“That’s the reason people are attracted to containers. With a container you can have better performance because it’s closer to the hardware. In terms of the other benefits people find with containers; you’ve got test environments, dev environments and so on. Personally, I love the ability to spin something up on my laptop in Docker that I can then use in the datacenter, or cloud if I wanted to. People love that portable test environment
The problem though overall here is most container environments aren’t actually all that great in terms of storage and networking integration and performance, and you know the storage innovation of Robin [Systems] is really something that caught my eye and something I really appreciate about the product.
Our web host for Tech Field Day actually failed during tech field day a couple months ago. The whole thing went down. So I spun up an entire web hosting environment in about 10 minutes with an image of our website running in it using containers. Frankly, I don’t think that would be possible to do with traditional IT. So basically I just connected to a different hosting provider, and using Docker ran all the tools that that I needed, including the web server, put the data behind it, and we were literally up and running in 10-15 minutes. That was incredibly powerful to me. And it’s all because these things are pre-configured, and come ready for launch.”
Is container technology something infrastructure professionals and those working with database applications should be excited about?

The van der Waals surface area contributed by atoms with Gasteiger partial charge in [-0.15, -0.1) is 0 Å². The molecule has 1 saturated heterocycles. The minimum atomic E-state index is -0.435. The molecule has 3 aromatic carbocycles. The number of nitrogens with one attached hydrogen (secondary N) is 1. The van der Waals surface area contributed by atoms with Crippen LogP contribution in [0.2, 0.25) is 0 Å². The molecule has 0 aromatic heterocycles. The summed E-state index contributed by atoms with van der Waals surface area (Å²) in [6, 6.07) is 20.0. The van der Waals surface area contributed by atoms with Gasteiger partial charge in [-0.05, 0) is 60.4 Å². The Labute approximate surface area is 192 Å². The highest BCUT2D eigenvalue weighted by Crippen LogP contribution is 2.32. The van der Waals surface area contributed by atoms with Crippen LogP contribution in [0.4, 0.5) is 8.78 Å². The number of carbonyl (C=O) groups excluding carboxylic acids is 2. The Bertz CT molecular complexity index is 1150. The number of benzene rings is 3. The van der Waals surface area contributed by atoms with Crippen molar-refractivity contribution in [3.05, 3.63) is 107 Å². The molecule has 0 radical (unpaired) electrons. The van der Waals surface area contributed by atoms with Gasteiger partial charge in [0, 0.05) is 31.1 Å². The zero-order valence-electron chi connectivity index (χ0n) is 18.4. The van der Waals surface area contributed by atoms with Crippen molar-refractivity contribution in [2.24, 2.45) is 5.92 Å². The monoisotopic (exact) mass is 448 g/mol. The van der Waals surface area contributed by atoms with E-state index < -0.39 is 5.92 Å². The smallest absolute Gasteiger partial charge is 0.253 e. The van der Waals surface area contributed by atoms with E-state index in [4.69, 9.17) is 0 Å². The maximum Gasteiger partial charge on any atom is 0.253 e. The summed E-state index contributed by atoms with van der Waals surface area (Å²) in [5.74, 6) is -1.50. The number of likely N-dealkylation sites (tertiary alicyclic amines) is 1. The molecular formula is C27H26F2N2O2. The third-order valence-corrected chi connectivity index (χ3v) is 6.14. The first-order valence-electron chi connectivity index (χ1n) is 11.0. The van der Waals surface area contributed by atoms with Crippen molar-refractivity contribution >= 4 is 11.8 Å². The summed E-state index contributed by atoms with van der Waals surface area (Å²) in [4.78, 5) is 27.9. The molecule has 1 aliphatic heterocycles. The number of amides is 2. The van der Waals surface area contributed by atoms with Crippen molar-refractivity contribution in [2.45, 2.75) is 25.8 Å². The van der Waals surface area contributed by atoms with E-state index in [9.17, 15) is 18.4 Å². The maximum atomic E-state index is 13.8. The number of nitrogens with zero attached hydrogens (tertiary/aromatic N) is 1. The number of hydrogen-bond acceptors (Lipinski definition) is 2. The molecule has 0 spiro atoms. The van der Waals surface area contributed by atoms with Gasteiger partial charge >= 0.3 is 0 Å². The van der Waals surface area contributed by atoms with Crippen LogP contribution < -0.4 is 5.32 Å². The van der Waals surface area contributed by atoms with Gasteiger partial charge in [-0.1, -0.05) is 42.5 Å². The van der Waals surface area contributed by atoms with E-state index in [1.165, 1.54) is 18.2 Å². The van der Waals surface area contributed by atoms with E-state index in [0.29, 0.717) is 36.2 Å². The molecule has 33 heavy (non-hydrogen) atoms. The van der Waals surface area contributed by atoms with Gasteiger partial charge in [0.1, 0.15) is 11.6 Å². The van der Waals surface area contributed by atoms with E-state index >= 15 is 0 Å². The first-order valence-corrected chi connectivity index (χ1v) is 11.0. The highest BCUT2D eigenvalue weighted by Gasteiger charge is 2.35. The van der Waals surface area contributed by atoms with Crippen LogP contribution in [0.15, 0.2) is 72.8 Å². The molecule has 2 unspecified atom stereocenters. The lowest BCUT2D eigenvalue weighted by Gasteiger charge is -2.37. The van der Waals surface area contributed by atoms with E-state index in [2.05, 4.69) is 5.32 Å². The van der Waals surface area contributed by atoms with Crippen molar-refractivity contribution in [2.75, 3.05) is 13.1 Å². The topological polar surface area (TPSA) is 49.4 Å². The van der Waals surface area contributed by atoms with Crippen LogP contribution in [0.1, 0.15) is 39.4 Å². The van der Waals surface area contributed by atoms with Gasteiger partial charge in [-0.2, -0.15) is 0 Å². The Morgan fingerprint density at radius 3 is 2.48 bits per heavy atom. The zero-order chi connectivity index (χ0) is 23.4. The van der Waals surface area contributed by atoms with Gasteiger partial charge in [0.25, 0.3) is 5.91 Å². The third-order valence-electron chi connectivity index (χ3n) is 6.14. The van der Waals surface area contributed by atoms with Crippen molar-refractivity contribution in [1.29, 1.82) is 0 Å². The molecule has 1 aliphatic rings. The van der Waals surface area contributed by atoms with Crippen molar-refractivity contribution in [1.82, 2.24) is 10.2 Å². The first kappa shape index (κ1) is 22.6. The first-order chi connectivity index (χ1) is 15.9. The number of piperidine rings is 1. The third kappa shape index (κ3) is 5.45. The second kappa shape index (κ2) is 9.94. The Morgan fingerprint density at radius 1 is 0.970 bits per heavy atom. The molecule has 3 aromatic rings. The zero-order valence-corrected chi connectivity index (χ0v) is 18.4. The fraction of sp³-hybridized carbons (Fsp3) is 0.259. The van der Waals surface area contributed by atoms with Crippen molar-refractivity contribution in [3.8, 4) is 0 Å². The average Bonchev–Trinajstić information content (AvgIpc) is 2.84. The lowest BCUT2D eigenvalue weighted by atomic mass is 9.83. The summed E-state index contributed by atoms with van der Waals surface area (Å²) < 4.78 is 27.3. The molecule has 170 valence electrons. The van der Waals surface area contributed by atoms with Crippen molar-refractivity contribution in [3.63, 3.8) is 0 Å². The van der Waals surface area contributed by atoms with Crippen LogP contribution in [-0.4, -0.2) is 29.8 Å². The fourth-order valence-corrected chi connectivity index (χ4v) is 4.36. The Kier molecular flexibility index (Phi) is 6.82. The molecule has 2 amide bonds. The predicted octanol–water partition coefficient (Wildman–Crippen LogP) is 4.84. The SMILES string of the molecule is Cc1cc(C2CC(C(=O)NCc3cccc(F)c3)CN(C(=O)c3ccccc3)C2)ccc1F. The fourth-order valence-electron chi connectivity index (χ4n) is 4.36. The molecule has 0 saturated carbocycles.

“Even infrastructure people can and should be excited about containers; I think this is something that’s often misunderstood. When people think, “containers” their next thought is “DevOps.” And most think infrastructure professionals hate containers, but that’s really not true. Honestly, the infrastructure people are tired of dealing with patches, nuances of hardware, drivers, applications, operating systems and all that, and most think it’s phenomenal to be able to run a standard ISQL command, or HTTPD or whatever you need, and it just works. You don’t have to worry about different software and drivers and stuff like that.
A lot infrastructure professionals who don’t have experience with containers see them as somewhat of a threat, but they really aren’t. From an infrastructure perspective, DevOps is really just dev and not so much ops. In other words, a lot of people focus too much on the fact that “those application guys” are coming to mess with our infrastructure, instead of thinking that maybe we can elevate our own jobs and start working more closely with applications.”
Balancing compute and storage in your stateful database, cloud or big data application requires practitioners to come together from all sides of the equation, including database professionals and application engineers. While containers provide a means to an end, they are just a piece of the overall application lifecycle management puzzle. Every organization has unique compute and storage requirements, and likewise must evaluate their needs in a highly customized manner.
Interested in containerizing your stateful cloud database applications to get better hardware utilization and overall application performance? Here’s a brief demo explaining how our platform can help you deploy and manage your enterprise application to achieve optimal performance, powered by containers.
If you’re looking for advice on optimizing database applications and big data applications, check out some of our other blog posts!